BOJ Fires Warning at Bond Market With Unlimited Buying PlanBy and
Benchmark yields had climbed at fastest pace since August
10-year touched 0.035%, the first time since mid-February
The Bank of Japan fired a warning shot at the government bond market Thursday, announcing its first operation to buy an unlimited amount of securities to maintain its yield-curve target.
The so-called fixed-rate operation yielded no offers, a sign that the move was more of a demonstration exercise than an intended transaction in notes. Officials acted amid relative calm in the market, but in the wake of a global bond sell-off in the past week that had driven up yields across the globe -- and in the process put pressure on Japanese government bonds as well.
“It’s a surprise that the BOJ took action today,” said Souichi Takeyama, a rates strategist at SMBC Nikko Securities Inc. in Tokyo, a unit of Japan’s second-biggest lender. “Markets won’t test levels above these fixed rates as these will be seen as reflecting the BOJ’s upper limit.”
Japanese 10-year notes turned positive this week for the first time since Sept. 21, the day Governor Haruhiko Kuroda announced a shift in policy aimed at pegging them near zero. An index of expected JGB market turbulence has surged to the highest since September’s policy announcement amid bets U.S. President-elect Donald Trump’s stimulus policies will drive up global inflation.
The central bank announced two operations, one to buy two-year notes at minus 0.09 percent, and another for five-year debt at minus 0.04 percent. They drew no bids. That came after two-year yields rose as high as minus 0.095 percent on Wednesday, up 18 basis points in five days. The BOJ introduced the tools after deciding in September it would control the yield curve.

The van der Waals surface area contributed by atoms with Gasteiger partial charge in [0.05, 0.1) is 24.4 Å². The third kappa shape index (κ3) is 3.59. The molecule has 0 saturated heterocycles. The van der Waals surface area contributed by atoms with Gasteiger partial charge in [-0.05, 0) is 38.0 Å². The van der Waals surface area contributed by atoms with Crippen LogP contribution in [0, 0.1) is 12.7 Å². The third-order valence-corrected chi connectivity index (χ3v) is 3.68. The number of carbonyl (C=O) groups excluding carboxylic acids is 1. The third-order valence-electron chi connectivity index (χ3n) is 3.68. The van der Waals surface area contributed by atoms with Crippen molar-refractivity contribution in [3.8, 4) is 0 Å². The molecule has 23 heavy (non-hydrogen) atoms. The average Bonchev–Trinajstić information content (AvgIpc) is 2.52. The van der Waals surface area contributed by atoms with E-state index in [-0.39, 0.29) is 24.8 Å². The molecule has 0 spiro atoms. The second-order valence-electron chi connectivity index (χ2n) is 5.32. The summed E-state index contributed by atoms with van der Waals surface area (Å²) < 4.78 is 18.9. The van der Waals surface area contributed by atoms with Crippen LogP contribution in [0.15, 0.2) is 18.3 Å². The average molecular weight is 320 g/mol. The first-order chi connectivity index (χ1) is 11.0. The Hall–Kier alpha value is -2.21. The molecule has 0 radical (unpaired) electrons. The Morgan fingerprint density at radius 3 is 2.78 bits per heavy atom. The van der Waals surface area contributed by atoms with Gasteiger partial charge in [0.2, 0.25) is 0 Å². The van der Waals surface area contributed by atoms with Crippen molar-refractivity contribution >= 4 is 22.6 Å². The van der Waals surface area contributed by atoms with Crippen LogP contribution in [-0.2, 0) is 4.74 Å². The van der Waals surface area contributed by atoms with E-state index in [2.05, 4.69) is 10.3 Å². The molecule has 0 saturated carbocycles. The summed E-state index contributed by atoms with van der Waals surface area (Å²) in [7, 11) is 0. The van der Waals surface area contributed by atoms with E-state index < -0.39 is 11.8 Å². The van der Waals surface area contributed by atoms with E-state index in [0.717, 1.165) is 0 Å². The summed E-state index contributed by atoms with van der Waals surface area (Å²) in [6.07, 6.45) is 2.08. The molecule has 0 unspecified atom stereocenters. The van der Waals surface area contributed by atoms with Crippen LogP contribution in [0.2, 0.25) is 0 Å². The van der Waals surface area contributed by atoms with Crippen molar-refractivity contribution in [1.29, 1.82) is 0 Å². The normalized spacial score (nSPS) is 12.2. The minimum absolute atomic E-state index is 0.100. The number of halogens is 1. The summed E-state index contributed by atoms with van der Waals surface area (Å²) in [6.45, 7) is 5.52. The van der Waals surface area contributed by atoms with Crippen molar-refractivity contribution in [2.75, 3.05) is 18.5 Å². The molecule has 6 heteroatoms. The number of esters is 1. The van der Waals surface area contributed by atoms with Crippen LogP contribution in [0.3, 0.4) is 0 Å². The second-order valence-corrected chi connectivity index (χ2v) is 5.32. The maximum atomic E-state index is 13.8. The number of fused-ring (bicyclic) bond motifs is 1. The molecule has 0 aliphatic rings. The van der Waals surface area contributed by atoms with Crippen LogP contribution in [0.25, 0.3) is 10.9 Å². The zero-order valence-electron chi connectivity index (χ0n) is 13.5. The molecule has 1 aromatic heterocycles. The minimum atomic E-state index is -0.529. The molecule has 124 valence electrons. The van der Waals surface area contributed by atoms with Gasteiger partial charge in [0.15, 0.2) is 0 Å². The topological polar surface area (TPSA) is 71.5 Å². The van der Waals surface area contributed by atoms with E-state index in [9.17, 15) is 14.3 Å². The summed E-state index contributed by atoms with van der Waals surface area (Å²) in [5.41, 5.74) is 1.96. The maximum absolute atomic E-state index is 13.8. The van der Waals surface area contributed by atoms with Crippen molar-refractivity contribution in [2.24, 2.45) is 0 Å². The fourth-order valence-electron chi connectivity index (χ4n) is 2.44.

The 10-year JGB yield was at 0.01 percent as of 3:29 p.m. in Tokyo, after jumping as high as 0.035 percent on Wednesday, a level unseen since mid-February. It had fallen to a record minus 0.3 percent in July. The five-year yield was minus 0.1 percent, and that on the two-year security was minus 0.16 percent.
“The aim is to send a warning to markets about a significant surge in rates,” said Keiko Onogi, a fixed-income strategist at Daiwa Securities Co. in Tokyo. At the same time, “there are questions as to why the BOJ conducted this operation now, when the market had already stabilized after the surge in yields to yesterday,” she said.
Kuroda said in parliament following the announcement that the central bank won’t automatically allow Japanese rates to rise if rates rise in the U.S. He reiterated the BOJ is aiming for a 10-year yield of “about” zero percent, and that it can’t achieve a yield target of exactly one level.
In a footnote to its Sept. 21 statement on monetary policy, the BOJ said it stands ready to conduct fixed-rate JGB purchase operations at set or unlimited amounts “in case of a spike in interest rates” to prevent yields from “deviating substantially” from target levels.
Bonds worldwide lost more than $1.2 trillion last week, surpassing the taper-tantrum of June 2013 as the largest ever slump in market value, according to Bank of America Corp. indexes.
“The BOJ will have welcomed the rise in Japanese stocks and decline in the yen following the Trump Shock, but they’ve shown they aren’t going to stand for a jump in JGB yields,” said Naoya Oshikubo, a rates strategist at Barclays Plc in Tokyo. “It’s the strength of that stance rather than the actual levels at which the BOJ offered to buy the debt that’s pulling down yields.”
— With assistance by Chikako Mogi